Scholarships allow students to go into lower-paid but critically important specialties.

Of course, medical education costs a lot more today than it did for Gary Korenman in 1960. Tuition, room, and board for four years at the Geisel School of Medicine now cost about $280,000. But thanks to scholarship endowments—such as the Gary Korenman, M.D. D'59, DMS'60, Memorial Scholarship Endowment—and current-use gifts, most students pay far less than that. In fact, the Medical School has been able to keep the average debt for its M.D. graduates under $135,000, which is well below its peer institutions, whose graduates have an average debt of more than $160,000. Each year, about 84% of Geisel students receive some type of financial aid, and approximately 53% receive scholarship aid.

"The School is so appreciative of every scholarship gift, especially scholarship endowments," says Gordon "Dino" Koff, director of financial aid for Geisel. "Such gifts allow students to go into lower-paid but critically important specialties, such as primary care and rural health."

That's a message that clearly resonated with Gary and Ella Korenman.

"Gary felt strongly that medical students should choose a specialty based on what they loved, not on what was going to be the most lucrative," she says. Gifts such as hers help ensure that Geisel graduates will continue to be guided by their passions and not their debt.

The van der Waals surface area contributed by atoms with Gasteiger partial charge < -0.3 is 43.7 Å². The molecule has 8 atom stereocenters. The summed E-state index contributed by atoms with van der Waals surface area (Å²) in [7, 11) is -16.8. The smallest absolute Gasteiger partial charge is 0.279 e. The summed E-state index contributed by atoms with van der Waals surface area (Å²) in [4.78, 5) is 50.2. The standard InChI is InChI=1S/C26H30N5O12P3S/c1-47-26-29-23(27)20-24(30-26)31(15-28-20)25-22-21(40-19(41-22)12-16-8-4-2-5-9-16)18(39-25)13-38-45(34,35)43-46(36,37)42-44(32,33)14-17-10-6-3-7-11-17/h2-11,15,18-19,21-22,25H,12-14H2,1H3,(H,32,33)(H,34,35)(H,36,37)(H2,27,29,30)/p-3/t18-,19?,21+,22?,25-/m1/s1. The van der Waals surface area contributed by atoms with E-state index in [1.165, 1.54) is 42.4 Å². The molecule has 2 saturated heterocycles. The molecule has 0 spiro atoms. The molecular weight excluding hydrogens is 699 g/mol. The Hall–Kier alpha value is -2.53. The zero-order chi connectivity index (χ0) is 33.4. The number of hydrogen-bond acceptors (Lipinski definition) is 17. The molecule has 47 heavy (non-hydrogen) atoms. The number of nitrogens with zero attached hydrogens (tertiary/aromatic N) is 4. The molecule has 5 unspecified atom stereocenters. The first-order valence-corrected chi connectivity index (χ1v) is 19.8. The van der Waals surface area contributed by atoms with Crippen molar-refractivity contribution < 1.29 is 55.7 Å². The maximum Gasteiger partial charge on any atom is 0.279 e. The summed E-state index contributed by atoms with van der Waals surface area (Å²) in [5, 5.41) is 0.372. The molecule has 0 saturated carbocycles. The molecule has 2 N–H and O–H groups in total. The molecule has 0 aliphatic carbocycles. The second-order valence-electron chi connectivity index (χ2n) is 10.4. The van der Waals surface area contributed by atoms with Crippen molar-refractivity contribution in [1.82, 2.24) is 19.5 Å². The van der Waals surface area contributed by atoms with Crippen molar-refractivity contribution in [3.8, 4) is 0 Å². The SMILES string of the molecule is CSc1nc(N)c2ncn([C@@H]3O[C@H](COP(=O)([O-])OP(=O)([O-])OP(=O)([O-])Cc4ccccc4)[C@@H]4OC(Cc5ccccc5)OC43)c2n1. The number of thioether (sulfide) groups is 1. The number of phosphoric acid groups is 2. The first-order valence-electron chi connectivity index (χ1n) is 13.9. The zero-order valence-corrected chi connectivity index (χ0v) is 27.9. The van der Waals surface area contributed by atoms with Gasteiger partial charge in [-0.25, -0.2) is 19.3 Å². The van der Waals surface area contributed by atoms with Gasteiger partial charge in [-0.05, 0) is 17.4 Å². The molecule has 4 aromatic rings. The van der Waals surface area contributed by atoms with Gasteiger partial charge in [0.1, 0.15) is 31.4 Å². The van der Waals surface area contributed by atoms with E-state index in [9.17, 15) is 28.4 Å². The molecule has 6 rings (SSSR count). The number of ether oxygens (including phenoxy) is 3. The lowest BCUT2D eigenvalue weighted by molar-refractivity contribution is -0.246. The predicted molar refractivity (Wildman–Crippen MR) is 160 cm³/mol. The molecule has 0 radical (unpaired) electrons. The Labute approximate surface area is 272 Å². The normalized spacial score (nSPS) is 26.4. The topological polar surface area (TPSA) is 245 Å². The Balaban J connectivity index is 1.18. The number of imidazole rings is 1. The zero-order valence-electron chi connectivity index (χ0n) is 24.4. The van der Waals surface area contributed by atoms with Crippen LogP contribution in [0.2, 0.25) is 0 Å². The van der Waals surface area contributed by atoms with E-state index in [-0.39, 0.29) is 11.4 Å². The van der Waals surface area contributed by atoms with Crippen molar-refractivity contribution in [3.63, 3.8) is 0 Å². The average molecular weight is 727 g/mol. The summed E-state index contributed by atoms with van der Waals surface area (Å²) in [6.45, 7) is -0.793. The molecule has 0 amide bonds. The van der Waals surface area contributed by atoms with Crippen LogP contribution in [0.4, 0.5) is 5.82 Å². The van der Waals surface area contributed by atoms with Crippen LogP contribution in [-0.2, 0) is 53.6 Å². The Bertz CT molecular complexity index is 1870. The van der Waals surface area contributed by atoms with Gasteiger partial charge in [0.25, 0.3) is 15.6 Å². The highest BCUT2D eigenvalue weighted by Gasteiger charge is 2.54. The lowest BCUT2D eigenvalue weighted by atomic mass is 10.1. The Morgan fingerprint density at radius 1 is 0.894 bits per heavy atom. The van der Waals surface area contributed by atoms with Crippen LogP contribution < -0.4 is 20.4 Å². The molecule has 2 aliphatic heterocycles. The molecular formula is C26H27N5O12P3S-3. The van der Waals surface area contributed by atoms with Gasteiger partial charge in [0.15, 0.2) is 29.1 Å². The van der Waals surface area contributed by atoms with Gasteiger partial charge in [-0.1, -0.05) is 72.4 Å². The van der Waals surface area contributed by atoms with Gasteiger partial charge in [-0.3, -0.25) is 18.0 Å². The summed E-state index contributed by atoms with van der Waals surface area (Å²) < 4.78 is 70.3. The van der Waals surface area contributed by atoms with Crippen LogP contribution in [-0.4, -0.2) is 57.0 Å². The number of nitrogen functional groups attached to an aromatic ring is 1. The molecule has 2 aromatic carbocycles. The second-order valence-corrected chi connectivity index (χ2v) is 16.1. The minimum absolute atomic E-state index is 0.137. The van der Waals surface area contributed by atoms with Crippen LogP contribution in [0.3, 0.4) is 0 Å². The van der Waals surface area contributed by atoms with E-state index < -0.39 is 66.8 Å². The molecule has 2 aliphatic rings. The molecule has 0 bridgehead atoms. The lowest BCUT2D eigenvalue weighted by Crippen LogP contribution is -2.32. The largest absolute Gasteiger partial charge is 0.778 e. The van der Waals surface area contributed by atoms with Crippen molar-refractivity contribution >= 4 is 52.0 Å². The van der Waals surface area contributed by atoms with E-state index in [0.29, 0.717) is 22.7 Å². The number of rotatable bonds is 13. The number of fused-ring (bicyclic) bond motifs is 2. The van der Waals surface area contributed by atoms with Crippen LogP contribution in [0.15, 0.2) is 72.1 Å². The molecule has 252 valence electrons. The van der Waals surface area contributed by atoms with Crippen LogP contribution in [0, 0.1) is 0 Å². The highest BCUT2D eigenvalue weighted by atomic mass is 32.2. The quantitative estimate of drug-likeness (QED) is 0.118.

Testimonies

The J.T. Tai Foundation has awarded more than 150 scholarships to Geisel School of Medicine students over the past 16 years. We are so proud to support promising young future physicians like Jo Ling Goh.

—Mrs. Y.C. Chen, Secretary, J.T. Tai Foundation—


The Dartmouth campus evokes wonderful memories for me: walking the Green, graduate studies at Remsen/Vail, the physiology department, and the Bartlett Tower. I am proud to be a Pinnacle Society member, helping to ensure that the Geisel School of Medicine continues to thrive in perpetuity.

—Sandi England, Ph.D., '81—


By naming Dartmouth Medical School (now the Geisel School of Medicine) in my estate plans, I can give back to the school that has been the foundation of my career in medicine. I'm very grateful to the Medical School for giving me the opportunity to deeply connect with others as a physician.

—Oge Young, M.D., '75—


Endowed professorship honors McIntyre legacy